Stories like this indicate a clear lack of understanding regarding the limitations of NIPT and demonstrate that physicians and consumers don't always appreciate the fact that these are screening tests. In a post on its blog about the Globe article, the Society for Maternal Fetal Medicine emphasizes just that by stating "It is important for providers to remember that cell free DNA is a screening test, and does not have the diagnostic accuracy of amniocentesis." They also point out that doctors who order DNA-based screening tests need to understand the test characteristics and they emphasize the role of genetic counseling for women who undergo screening for aneuploidy. The Society's statement was the focus of a follow-up piece by the New England Center for Investigative Reporting.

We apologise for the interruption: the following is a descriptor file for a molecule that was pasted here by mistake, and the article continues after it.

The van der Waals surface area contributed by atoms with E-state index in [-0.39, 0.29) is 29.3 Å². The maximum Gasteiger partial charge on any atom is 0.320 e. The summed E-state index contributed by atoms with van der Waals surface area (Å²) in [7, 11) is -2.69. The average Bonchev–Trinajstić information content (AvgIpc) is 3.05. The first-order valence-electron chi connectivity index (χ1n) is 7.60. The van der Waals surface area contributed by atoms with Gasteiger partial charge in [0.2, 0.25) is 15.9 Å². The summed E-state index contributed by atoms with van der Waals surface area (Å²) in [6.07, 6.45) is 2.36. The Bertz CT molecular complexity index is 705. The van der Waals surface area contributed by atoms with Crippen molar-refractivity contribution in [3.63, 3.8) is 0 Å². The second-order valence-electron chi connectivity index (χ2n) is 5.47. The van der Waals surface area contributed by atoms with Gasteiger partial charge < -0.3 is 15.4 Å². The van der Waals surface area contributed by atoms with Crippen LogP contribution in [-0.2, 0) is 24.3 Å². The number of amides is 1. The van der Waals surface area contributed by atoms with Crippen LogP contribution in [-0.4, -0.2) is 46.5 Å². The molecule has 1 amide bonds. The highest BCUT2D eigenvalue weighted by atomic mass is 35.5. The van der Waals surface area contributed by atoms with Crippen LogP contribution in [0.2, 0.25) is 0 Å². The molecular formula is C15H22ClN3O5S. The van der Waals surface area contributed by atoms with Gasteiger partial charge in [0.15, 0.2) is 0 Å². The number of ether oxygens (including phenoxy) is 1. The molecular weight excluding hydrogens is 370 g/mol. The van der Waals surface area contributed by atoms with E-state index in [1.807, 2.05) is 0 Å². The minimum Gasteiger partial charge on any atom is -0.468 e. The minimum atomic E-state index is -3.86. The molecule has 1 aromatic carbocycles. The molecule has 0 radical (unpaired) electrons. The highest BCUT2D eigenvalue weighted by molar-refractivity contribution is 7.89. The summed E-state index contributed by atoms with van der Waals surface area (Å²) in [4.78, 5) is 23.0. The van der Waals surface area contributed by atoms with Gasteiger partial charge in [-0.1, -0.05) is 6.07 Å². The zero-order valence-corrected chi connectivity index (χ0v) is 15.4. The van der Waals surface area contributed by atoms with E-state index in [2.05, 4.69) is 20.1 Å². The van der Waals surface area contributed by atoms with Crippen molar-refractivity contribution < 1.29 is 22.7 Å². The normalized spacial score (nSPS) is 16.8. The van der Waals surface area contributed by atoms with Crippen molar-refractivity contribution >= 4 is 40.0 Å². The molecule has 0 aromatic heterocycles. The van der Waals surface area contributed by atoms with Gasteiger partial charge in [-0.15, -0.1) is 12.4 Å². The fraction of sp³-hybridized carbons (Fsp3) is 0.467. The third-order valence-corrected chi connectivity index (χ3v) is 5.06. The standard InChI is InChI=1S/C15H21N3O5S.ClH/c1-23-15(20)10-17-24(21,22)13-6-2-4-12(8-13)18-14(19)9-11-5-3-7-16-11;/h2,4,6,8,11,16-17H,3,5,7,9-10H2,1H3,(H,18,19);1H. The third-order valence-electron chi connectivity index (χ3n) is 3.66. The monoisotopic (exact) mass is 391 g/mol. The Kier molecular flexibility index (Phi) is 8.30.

Whether aneuploidy screening is performed using DNA-based tests or by traditional biochemical screening, it is a screening test. Neither are diagnostic tests. Abnormal results from any screening test must be followed up by diagnostic testing to confirm (or not) the results of the screening test. To be misinformed on this basic fact of laboratory medicine is to flirt with disaster.

The ugly stepsister: false positive NIPT test results


Positive Negative

© Stuart Miles – Fotolia.com